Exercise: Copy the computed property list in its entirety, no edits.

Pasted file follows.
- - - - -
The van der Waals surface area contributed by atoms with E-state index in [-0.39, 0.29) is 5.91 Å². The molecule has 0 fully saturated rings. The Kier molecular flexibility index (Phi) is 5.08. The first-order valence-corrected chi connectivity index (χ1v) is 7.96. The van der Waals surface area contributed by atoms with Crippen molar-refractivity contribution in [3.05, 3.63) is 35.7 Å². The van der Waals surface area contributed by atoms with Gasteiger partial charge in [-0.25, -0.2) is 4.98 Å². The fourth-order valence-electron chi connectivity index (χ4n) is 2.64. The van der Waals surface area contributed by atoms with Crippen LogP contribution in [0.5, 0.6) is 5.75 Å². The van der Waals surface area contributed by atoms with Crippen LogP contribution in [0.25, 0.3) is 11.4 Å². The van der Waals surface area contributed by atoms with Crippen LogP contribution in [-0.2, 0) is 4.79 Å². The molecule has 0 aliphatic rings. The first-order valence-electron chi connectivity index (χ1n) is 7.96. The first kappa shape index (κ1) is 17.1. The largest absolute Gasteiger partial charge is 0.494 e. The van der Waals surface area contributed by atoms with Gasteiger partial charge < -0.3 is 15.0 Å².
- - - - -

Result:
The van der Waals surface area contributed by atoms with E-state index in [-0.39, 0.29) is 5.91 Å². The molecule has 0 fully saturated rings. The Kier molecular flexibility index (Phi) is 5.08. The first-order valence-corrected chi connectivity index (χ1v) is 7.96. The van der Waals surface area contributed by atoms with Crippen molar-refractivity contribution in [3.05, 3.63) is 35.7 Å². The van der Waals surface area contributed by atoms with Gasteiger partial charge in [-0.25, -0.2) is 4.98 Å². The fourth-order valence-electron chi connectivity index (χ4n) is 2.64. The van der Waals surface area contributed by atoms with Crippen LogP contribution in [0.5, 0.6) is 5.75 Å². The van der Waals surface area contributed by atoms with Crippen LogP contribution in [0.25, 0.3) is 11.4 Å². The van der Waals surface area contributed by atoms with Crippen LogP contribution in [-0.2, 0) is 4.79 Å². The molecule has 0 aliphatic rings. The first-order valence-electron chi connectivity index (χ1n) is 7.96. The first kappa shape index (κ1) is 17.1. The largest absolute Gasteiger partial charge is 0.494 e. The van der Waals surface area contributed by atoms with Gasteiger partial charge < -0.3 is 15.0 Å².